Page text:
The “breathless media coverage” of this week’s landmark Hothouse Earth study missed the authors’ most important point, veteran climate hawk and meteorologist Eric Holthaus writes on Grist this morning: there’s still time to avert the report’s doomsday scenarios, but right now is the time to get on with the job of decarbonizing the world economy and reducing greenhouse gas concentrations in the atmosphere.
The projections published in the Proceedings of the National Academy of Sciences are just as dire as the cascade of scare headlines suggested—and consistent with what the climate community has been saying since the months before the 2015 UN climate conference in Paris: Even fully meeting the targets in the Paris Agreement won’t be enough to avert a “hothouse Earth”, in which average temperatures increase 4.0 to 5.0°C (6.0 to 8.0°F) above pre-industrial thresholds, sea levels rise by at least nine metres (30 feet), and a domino effect of climate feedbacks releases methane from Arctic permafrost and melts the world’s snow and ice caps.
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But Holthaus points to the phrase in the study conclusion that was lost, or at least seriously downplayed, in the resulting news reports: “Humanity is now facing the need for critical decisions and actions that could influence our future for centuries, if not millennia.”
Holthaus stresses that, “yes, the prospect of runaway climate change is terrifying. But this dead world is not our destiny. It’s entirely avoidable. As the authors of the paper have argued in response to the coverage, implying otherwise is the same as giving up just as the fight gets tough.”
The research raises pressing questions about “whether the world’s climate can be safely ‘parked’ near 2.0°C above pre-industrial levels, or whether this might trigger other processes which drive further warming, even if the world stops emitting greenhouse gases,” CBC reports. While the solutions are out there—same as they’ve ever been—the report stresses that attacking carbon pollution directly is just the essential first step.
“Currently, global average temperatures are just over 1.0°C above the pre-industrial period and rising at 0.17°C each decade,” CBC notes, citing the report by scientists from the Stockholm Resilience Centre, the University of Copenhagen, Australian National University, and the Potsdam Institute for Climate Impact Research. That would mean another five to six decades to add another degree Celsius—or to accelerate the full menu of solutions to decarbonize the energy system and draw down greenhouse gases already in the atmosphere.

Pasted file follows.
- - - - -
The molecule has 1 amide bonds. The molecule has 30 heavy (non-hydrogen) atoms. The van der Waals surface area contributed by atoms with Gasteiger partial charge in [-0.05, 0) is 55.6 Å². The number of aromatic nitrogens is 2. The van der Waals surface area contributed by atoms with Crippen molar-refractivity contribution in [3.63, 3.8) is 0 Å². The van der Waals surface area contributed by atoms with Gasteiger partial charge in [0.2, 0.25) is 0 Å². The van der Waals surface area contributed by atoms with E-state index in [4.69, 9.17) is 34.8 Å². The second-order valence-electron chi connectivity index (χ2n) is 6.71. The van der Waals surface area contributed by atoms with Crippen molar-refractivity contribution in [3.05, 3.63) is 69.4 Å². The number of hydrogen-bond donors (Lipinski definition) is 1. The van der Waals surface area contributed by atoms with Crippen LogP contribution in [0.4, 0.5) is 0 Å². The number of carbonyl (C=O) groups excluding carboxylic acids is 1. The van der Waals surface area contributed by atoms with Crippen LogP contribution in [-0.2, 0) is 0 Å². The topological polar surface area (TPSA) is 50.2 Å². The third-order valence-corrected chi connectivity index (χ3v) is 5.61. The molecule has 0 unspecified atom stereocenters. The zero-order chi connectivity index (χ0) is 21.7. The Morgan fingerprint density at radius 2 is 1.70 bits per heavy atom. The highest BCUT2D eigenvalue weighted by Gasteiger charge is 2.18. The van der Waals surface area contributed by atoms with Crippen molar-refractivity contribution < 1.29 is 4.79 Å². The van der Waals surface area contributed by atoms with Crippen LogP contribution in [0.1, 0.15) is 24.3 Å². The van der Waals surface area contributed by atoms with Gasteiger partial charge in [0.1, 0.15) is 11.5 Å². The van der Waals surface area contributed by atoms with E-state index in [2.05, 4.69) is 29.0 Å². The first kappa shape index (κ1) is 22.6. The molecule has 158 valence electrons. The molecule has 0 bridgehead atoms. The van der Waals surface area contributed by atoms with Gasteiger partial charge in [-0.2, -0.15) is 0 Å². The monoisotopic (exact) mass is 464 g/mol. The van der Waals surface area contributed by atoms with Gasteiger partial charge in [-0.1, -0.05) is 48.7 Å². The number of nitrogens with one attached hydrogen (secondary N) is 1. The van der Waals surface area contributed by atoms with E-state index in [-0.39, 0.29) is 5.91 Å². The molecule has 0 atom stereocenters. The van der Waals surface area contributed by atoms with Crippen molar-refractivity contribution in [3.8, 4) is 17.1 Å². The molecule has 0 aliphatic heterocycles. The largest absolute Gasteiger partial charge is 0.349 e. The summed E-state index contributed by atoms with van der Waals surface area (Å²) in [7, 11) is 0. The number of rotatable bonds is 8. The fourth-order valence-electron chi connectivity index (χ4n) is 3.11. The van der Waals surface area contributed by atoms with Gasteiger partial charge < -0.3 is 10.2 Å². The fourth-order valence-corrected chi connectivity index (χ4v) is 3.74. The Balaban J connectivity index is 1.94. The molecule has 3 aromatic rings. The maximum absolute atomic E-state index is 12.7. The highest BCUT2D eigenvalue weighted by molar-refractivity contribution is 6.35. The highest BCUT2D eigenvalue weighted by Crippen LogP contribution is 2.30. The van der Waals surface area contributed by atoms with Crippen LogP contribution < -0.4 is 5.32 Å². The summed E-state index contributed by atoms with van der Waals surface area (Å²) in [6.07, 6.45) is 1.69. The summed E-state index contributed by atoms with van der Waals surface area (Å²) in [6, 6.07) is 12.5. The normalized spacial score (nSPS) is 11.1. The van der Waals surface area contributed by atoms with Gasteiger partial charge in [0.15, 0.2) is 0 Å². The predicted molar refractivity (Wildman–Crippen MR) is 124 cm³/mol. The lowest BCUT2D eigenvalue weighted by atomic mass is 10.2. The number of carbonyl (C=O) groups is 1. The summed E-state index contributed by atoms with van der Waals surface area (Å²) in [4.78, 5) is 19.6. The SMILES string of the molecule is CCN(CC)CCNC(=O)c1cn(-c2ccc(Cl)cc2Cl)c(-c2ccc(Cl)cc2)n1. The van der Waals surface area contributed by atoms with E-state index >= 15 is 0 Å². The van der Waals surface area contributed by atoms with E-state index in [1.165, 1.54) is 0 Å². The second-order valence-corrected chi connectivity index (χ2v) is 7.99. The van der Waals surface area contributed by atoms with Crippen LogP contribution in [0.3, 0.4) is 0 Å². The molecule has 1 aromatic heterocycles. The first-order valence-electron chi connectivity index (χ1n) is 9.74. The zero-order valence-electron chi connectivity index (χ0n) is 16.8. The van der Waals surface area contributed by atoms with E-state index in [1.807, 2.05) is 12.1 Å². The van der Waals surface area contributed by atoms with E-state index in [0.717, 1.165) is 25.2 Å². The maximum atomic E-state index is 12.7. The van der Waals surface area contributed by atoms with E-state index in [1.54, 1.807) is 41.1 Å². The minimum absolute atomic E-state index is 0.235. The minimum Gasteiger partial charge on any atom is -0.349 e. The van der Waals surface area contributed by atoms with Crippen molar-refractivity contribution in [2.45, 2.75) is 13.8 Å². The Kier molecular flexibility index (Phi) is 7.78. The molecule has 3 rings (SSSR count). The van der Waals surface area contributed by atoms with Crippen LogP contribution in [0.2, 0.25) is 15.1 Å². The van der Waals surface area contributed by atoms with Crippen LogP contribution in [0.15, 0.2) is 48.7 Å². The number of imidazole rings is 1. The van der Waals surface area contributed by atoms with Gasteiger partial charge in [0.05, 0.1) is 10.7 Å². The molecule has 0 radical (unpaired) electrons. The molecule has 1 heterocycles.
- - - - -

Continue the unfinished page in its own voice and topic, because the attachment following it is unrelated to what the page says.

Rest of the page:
But the various “feedbacks” that could trigger runaway climate change are the wild card. “It is likely that if a critical threshold is crossed, several tipping points would lead to abrupt change,” including “permafrost thaw; the loss of methane hydrates from the ocean floor; weaker land and ocean carbon sinks; the loss of Arctic summer sea ice; and the reduction of Antarctic sea ice and polar ice sheets,” CBC states.
“These tipping elements can potentially act like a row of dominoes. Once one is pushed over, it pushes Earth towards another,” said study co-author and Stockholm Resilience Centre Executive Director Johan Rockström. “It may be very difficult or impossible to stop the whole row of dominoes from tumbling over. Places on Earth will become uninhabitable if ‘Hothouse Earth’ becomes the reality.”
“Maximizing the chances of avoiding such a hothouse state requires more than just reducing greenhouse gas emissions,” CBC adds. “For example, improved forest, agricultural, and soil management; biodiversity conservation; and technologies that remove carbon dioxide from the atmosphere and store it underground are needed.”
Lead researcher Will Steffen of Australian National University stressed that current efforts to implement the Paris Agreement are “unlikely to help avoid this very risky situation”. He called on countries to “greatly accelerate the transition towards an emission-free world economy,” adding that “collective human action is required to steer the Earth system away from a potential threshold and stabilize it in a habitable interglacial-like state.”
Holthaus says the paper ‘does a masterful job of compiling the evidence (some of which we’ve known for a long time)”. But “we have no choice but to press on through this fear”, since “the next decade will almost surely decide our fate. That should empower us. It means every act has meaning; we have the chance to save the world as we know it every single day. In this scenario we now find ourselves in, radical, disruptive climate action is the only course of action that makes sense.”
He notes that climate scientists, including the report authors, have been responding to the hopelessness in the initial news coverage with exactly that message. “Clearly people aren’t reading the paper we wrote, where our point is exactly that Hothouse Earth is not our destiny and that social system feedbacks are starting to move us to the Stable Earth,” tweeted co-author Diane Liverman. “But media goes for worst case and makes it sound certain.”
The authors “anticipated a defeatist response and published a multi-page document of possible solutions which, when combined with other research on the most important actions people can take, gives a blueprint for hope, not despair,” Holthaus continues. “In the paper, the authors sum this up into a single battle cry. To prevent a hothouse Earth, they say, we need ‘a coordinated, deliberate effort by human societies to manage our relationship with the rest of the Earth System.'”
He adds that “that sounds a lot like the message of a burgeoning global movement targeting the root causes of climate change. That scientists are increasingly comfortable with using language like this—not mincing words anymore—is nothing if not hopeful.”
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